KUALA LUMPUR: Malaysia’s High Commission in Sri Lanka has advised Malaysians residing in the island nation to be cautious and always adhere to the rules and regulations there following the ongoing economic crisis and security situation in that country.
In an email interview with Bernama, the High Commission said during the emergency situation when the curfew was imposed, Malaysians are advised to stay indoors.
“As for Malaysians planning to travel to Sri Lanka, they should consider postponing their trip until the curfew has been lifted. This is to prevent unnecessary inconvenience on their arrival in Sri Lanka,” the High Commission advised.
On the total number of Malaysians there, it said currently, there are 85 Malaysians registered with the High Commission in Colombo.
They are mainly Malaysians working in Sri Lanka including their family members and Malaysians who are married to Sri Lankans. Most of them are staying in the capital city of Colombo.
It said that to be in constant touch with the High Commission, a WhatsApp group plus social media such as Facebook and Twitter had been set up for easy communication with Malaysians residing in Sri Lanka.
“We are always ready to render our assistance to any Malaysians in distress,” it said when asked if the High Commission was fully prepared to face any eventualities, including the need to assist Malaysians if the current crisis continues to persist.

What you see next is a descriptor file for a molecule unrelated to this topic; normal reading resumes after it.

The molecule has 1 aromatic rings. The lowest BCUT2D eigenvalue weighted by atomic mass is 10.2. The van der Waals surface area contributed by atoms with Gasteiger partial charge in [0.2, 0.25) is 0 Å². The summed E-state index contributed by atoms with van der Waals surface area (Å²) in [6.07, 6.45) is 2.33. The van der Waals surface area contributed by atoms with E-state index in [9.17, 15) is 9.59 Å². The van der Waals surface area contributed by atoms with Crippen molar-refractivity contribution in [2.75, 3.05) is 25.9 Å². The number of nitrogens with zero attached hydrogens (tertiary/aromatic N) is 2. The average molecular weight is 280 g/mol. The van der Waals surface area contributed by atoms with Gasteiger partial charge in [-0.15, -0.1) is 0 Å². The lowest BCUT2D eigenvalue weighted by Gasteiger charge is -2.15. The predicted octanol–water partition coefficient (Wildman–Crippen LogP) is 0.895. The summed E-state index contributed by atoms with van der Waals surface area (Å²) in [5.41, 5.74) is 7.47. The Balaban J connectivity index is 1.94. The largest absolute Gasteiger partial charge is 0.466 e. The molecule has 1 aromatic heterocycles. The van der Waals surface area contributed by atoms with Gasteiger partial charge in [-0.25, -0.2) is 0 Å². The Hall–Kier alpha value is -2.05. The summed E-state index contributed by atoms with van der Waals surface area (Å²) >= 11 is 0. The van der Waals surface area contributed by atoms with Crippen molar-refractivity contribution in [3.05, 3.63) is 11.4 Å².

On its general assessment of the current economic and security situation, the High Commission explained that the economic situation in Sri Lanka today is critical as essential items such as fuel, cooking gas, medicines and certain food items were not readily available in the market.
“Many vehicles had to line up to buy fuel. There are also frequent electricity cuts daily. The Sri Lankan rupee has lost almost 90% of its value since April 2022. This has triggered multiple price hikes that caused high inflation in Sri Lanka,” it said.
The High Commission said that the Sri Lankan people were very frustrated with the bleak economic situation and many of them have taken to the streets to protest against the government.
“Unfortunately, the one-month-old mostly peaceful demonstrations were disrupted when they were attacked by pro former prime minister Mahinda Rajapaksa’s supporters on May 9. As a result, a curfew has been imposed until May 11, 2022,” it added.
Asked whether Malaysian companies have been affected in any way, it said so far, they have not been badly affected by the economic crisis in the country.
Malaysian investments in Sri Lanka are mostly in sectors like telecommunication, Information Technology (IT), financial, lubricant manufacturing and general trading. Malaysian total investment in Sri Lanka is around US$2.6bil.
Our single largest investment is Dialog Axiata in the telecommunication sector, it said.
In 2021, bilateral trade between the two countries registered a respectable US$730mil.
“Bilateral trade recovered quickly after the devastation in 2020 due to the Covid-19 pandemic,” the High Commission added.
Rajapaksa on Monday (May 9) announced his resignation from his prime ministerial post as violent protests broke out.
Sri Lanka, with some 22 million population, gained independence in 1948.
The island nation is now facing its worst economic crisis since independence, stemming from a foreign exchange shortage which in turn led to acute shortages in essential supplies such as fuel, cooking gas, food and medicines.
Protests, which have been ongoing for days, triggered by the economic and political crises, witnessed the worst clashes on Monday, which killed seven people and injured more than 200.
A ruling party’s Member of Parliament also died in the violence. – Bernama